Breast Cancer: Explained in Detail

Breast Cancer: Explained in Detail


Breast Cancer is a form of cancer that occurs in the breast tissue. Although the breast is made up of similar tissues in both males and females, breast cancer occurs mostly in females.


Like other cancers, breast cancer is an uncontrollable growth of breast cells, and is caused due to the mutation of certain genes present in your breast cells. This mutation can either be genetically inherited, i.e. it might have come from your parents, or it happened during changes in your body, like aging or due to life in general. Breast Cancer can also occur due to hormonal changes in the body, like during menopause.

Breast Cancer: Explained in Detail

Types of Breast Cancer

Breast Cancers can be divided into four types based on the location they occur and whether it is a local one or not.

1. Ductal Carcinoma in Situ, or DCIS

2. Lobular Carcinoma in situ or LCIS

3. Invasive Ductal Carcinoma or IDC

4. Invasive Lobular Carcinoma or ILC

Breast Cancer normally occurs either in the milk duct (Ductal), or in the lobules (Lobular) or glands that make milk. Both can either be “in situ”, meaning it remains where it started and does not spread, or it may be “invasive”, meaning it spreads into the surrounding tissues. Carcinoma is a word used for any cancer that begins in the skins or tissues covering internal organs.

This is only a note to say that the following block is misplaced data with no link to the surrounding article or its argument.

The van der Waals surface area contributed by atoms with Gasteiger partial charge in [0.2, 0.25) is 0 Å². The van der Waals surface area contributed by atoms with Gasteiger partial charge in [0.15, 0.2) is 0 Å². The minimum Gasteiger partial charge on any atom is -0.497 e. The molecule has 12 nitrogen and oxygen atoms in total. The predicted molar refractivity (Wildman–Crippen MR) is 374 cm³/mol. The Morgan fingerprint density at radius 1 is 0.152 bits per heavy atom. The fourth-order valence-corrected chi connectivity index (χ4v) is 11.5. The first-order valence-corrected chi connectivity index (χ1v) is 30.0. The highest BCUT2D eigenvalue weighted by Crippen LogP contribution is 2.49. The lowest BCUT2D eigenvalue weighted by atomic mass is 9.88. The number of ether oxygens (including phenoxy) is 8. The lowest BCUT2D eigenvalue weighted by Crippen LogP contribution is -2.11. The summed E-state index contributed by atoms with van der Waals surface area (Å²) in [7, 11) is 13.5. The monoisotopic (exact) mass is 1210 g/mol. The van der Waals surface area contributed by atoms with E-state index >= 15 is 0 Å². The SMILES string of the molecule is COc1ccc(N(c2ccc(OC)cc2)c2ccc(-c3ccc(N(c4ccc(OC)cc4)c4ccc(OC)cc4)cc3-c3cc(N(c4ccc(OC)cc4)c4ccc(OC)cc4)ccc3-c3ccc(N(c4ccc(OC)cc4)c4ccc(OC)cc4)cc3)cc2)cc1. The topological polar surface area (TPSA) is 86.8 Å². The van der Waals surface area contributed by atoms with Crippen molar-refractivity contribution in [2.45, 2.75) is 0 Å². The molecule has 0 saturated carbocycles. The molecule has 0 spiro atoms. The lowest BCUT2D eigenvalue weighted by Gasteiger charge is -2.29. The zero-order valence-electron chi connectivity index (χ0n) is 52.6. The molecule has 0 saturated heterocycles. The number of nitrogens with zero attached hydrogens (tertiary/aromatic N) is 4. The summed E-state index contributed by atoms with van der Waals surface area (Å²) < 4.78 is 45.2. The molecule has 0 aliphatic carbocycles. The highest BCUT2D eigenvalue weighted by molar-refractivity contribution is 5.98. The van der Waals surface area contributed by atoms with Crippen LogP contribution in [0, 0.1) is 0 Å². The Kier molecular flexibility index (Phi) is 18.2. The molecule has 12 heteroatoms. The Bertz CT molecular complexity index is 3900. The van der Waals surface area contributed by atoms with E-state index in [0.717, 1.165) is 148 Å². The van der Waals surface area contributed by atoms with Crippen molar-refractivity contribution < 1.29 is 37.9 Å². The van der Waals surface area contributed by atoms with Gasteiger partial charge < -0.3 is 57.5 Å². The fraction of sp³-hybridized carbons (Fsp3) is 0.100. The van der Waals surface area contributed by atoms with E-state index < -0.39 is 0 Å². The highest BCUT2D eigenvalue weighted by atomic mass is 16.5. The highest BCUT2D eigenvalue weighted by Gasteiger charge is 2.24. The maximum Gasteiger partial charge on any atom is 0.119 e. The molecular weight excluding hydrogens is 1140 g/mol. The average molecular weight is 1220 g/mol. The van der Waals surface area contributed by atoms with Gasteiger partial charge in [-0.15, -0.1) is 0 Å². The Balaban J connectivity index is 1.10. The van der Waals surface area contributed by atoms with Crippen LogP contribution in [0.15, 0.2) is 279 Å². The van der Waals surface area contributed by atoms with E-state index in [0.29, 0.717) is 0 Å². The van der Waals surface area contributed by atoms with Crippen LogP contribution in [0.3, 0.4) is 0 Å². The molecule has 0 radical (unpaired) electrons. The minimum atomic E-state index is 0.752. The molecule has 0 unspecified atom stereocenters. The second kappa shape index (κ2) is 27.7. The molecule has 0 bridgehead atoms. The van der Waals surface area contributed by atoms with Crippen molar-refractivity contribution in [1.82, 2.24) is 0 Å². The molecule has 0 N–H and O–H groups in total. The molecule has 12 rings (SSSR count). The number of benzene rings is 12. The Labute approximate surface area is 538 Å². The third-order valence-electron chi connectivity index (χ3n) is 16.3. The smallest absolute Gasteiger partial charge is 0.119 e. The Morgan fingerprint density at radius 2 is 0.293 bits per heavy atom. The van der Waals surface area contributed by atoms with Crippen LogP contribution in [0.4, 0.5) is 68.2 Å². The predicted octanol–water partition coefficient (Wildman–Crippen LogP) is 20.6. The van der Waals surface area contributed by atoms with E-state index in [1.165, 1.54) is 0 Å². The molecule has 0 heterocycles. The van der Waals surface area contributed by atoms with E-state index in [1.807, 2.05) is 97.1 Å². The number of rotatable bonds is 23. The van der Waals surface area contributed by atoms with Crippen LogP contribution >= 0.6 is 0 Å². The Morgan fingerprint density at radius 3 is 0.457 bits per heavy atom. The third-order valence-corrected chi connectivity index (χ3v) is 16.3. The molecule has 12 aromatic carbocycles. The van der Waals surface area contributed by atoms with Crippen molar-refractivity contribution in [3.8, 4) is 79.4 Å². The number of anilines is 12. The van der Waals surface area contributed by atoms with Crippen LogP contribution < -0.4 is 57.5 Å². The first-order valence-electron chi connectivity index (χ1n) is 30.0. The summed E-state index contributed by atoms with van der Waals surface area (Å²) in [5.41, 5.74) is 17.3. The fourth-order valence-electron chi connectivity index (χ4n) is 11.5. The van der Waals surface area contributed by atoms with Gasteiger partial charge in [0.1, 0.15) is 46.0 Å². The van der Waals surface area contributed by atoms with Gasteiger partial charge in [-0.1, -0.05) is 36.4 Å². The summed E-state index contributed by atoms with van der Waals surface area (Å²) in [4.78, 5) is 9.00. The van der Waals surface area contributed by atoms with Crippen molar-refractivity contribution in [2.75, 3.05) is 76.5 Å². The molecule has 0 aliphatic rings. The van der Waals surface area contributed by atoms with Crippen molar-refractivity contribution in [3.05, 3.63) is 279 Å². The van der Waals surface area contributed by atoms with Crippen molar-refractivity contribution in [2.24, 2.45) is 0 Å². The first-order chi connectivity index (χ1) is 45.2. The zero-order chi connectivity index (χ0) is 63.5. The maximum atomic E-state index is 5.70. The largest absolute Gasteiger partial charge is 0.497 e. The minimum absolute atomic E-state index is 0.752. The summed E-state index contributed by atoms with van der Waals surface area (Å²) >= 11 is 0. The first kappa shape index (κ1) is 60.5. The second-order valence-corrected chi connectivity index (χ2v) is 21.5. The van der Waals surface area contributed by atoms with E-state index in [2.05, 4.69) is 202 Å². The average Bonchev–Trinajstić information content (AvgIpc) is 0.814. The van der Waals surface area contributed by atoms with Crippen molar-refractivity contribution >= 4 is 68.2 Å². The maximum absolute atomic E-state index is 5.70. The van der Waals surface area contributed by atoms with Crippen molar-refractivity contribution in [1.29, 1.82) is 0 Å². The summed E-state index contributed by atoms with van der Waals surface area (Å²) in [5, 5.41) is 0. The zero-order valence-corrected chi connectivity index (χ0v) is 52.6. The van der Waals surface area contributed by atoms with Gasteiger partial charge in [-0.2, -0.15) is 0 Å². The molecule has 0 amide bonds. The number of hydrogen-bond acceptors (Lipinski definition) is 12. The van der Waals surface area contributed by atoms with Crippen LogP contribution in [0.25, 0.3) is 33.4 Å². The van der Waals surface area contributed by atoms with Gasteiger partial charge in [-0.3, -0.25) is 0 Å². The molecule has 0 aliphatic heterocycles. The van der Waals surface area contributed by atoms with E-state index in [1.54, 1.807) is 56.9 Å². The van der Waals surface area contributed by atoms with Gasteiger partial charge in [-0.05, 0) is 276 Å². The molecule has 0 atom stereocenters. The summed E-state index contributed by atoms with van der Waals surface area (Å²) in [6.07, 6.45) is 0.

Early Detection

There are no ways to prevent breast cancer. However, breast cancer can be treated effectively if it is detected in an early stage. Self Breast Examination for lumps and unusual changes should be carried out each month, preferably at the same time each month to minimize effects of menstruation. A clinical breast examination should be done once every year from ages 29 – 39, and once every year from the age of 40.


Primary diagnosis is done using mammography, an x-ray of the breast. If breast cancer is suspected or diagnosed, this is followed by MRI (Magnetic Resonance Imaging) and PET Scans.

Breast Cancer: Explained in Detail


The main form of treatment used for Breast Cancer is surgery. Depending on the size of the tumour, it can be lumpectomy, also known as breast conserving surgery, where only the tumour is removed, or mastectomy, where the entire breast is removed. Both forms of surgery are usually followed by radiotherapy, which is a form of treatment by exposure to radiation, to stop the cancer from spreading. Another major form of treatment is chemotherapy, where treatment is done through various forms of drugs. These drugs interfere with the growth of cancer cells, and thus help curing cancer. Breast cancer can also be treated using hormone therapy, using chemicals to stop activities of certain hormones. Hormone therapy can only be used if the cancer cells are responsive to hormones, and have varied side effects, ranging from vaginal dryness and weak bones to infertility. Even after effective removal of Breast Cancer, patients should be in constant touch with the physician to make sure that the cancer does not return.

Breast Cancer: Explained in Detail

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